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The question of the Jaguar lacking Ram was raised by Peter Molyneux of Bullfrog, when Gamesmaster magazine previewed the Jaguar Hardware.

 

But only with regards to it making PC conversions to Jaguar a bit tricky.

 

I've never heard any publisher say it was a reason they wouldn't be supporting the machine.

 

Fears over Atari's ability to properly market and support the machine came out as main reasons they weren't going to risk developing for it.

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Thankfully the nonsense of if only Atari UK had more units available at launch, things could of been so different...ST still selling well in late 1993/early 1994..hasn't cropped up.

 

It's true a good few pre-orders went unfulfilled, as so few units initially made it into the UK and so retailers often had single digit deliveries, but the machine needed to sell in the thousands, not hundreds, to gather anything like even token support.

 

 

The ST had been fading fast ever since Commodore dropped the price of the A 500. .

 

Companies like Sega paid developers well and on time..

 

 

Atari did neither.

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Jaguar with 4MB of ram... cool you have more ram than most of carts size.

IMHO It's better if the blitter could expand 1, 2, 4, 8 bits textures to 16bits on the fly.
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The short and sweet answer is always and forever going to be same: not under Atari. Never stood a chance.

 

The excessive laundry list of issues that crippled the system from the beginning was the sure fire sign of failure. That wouldn't be realized until many years later though. Now having 20+ years of internal documents leak showing not only how much of a nightmare the management really executed everything, how 3rd parties were handled and treated, how retailers had been treated, the endless amount of hardware bugs and software development issues encountered and fed back to Atari (only to have them push back blaming developers, despite there being a dozen of them saying the same thing across the board), it's all incredibly shocking and unreal. There's a book to be written on how not to run a business. Reading through a lot of the e-mail exchanges and faxes, you almost feel sorry for all parties involved but at the end of the day, none other than Atari themselves are to blame. They were bullish, big headed and cheap. Disrespecting the very people you need to have develop for your console sure as hell isn't going to do you any favors.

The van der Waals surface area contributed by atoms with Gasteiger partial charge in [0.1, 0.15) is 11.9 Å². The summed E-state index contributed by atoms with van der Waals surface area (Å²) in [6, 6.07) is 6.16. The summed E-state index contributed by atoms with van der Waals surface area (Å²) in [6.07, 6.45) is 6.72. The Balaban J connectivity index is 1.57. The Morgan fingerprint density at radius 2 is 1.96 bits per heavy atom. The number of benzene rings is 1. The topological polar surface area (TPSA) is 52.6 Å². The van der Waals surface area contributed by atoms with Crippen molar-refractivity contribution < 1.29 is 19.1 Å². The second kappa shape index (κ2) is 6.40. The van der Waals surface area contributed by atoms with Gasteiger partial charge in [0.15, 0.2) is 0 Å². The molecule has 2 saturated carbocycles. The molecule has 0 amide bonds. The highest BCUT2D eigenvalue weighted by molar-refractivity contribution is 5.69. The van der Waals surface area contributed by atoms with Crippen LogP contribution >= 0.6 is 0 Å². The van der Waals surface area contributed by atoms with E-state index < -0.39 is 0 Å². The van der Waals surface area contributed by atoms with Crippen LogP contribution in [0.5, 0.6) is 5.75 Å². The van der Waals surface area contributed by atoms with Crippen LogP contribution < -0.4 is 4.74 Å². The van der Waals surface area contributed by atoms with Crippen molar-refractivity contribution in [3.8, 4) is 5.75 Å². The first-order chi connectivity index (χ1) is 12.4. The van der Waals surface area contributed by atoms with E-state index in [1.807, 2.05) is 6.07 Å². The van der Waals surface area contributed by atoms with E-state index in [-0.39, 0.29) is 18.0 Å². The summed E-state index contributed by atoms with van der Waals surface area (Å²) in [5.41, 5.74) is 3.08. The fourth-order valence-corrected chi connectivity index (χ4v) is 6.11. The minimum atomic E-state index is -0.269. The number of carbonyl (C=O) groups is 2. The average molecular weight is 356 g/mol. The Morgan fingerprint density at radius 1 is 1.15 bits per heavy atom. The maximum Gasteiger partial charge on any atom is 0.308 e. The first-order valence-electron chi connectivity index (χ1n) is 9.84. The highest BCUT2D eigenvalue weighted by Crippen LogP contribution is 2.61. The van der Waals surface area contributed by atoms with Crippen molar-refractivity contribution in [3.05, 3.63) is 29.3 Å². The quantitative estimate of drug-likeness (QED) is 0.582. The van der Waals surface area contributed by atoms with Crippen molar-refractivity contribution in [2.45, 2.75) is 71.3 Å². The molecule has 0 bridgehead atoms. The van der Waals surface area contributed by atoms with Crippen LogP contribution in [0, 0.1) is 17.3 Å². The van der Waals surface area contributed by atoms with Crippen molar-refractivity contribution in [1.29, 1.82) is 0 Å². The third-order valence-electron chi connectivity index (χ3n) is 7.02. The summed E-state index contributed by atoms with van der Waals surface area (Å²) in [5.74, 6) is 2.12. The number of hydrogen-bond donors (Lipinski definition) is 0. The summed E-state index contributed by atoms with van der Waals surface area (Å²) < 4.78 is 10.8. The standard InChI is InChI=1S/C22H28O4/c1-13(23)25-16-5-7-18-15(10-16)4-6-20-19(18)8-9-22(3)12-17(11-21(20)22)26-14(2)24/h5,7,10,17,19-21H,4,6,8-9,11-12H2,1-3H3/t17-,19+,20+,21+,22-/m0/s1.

The Jaguar was the Titanic of all consoles and even though riddled with bugs, was still an incredible piece of technology. The majority of the early titles were developed by people with very limited experience mixed with deadlines and more than one curve ball, such as the countless bugs mentioned constantly throughout the life of the Jaguar and even to this day. Both Checkered Flag and Crescent Galaxy are prime examples of the inexperienced work mixed with unrealistic deadlines. Someone may be able to confirm Club Drive as well, but I don't remember.

A lot of people are taking for granted the massive amount of information readily available to someone wanting to program the Jaguar today and all the listed issues and workarounds as to someone stuck in 1994 during crunch time and revealing new bugs on the go with a deadline to be met in a matter of months, only for Atari to never fix them and give them shit over it instead. Atari expected results that Jeff Minter provided with Tempest 2000 to all of their titles and games, somehow not realizing that his many years of experience made a ton of difference, and it shows. You have gems like Tempest 2000, Alien vs. Predator, Iron Soldier, Rayman and somehow even SkyHammer that uses voodoo magic trickery and are developed by people who are not only very intimate with the system but passionate about their work and are incredibly talented. Many others seem to have viewed the Jaguar as a quick buck, knew Atari was desperate for titles and released whatever the hell they wanted. That or Atari forced their hand and turned what could have potentially been a decent game into 3FPS of textured hell.

 

There are a lot of examples proving that 2MB simply wasn't enough RAM in terms of fully realizing what the system could have been capable of (Native is a good example, there are interviews as to why) and Peter from 3DO was right. Then there are games like Area 51 on the CoJag and Maximum Force requiring 4MB/6MB that simply couldn't have been done otherwise, obviously. As Stage1 pointed out however, memory was probably far too expensive during that time. With the target price of the Jaguar expecting to be at $200, it does raise the question as to what ultimately brought that price to $250 at retail. Does anyone remember if the cost of memory was the reason for the $50 price increase?

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There are a lot of examples proving that 2MB simply wasn't enough RAM in terms of fully realizing what the system could have been capable of (Native is a good example, there are interviews as to why) and Peter from 3DO was right. Then there are games like Area 51 on the CoJag and Maximum Force requiring 4MB/6MB that simply couldn't have been done otherwise, obviously. As Stage1 pointed out however, memory was probably far too expensive during that time.

While 3D games, especially gourard-shaded/flat-shaded ones are more than fine with 2 MB, it's kind-of ironic, that such a 2D power-house that jaguar is - due to the Object Processor, has so little RAM for the 2D sprites.

 

Take fighting games, like MK/SF. With only 6 MB at the cart, you have basically 3 choices how to cram it there (assuming some kind of reasonable image compression here, of course!):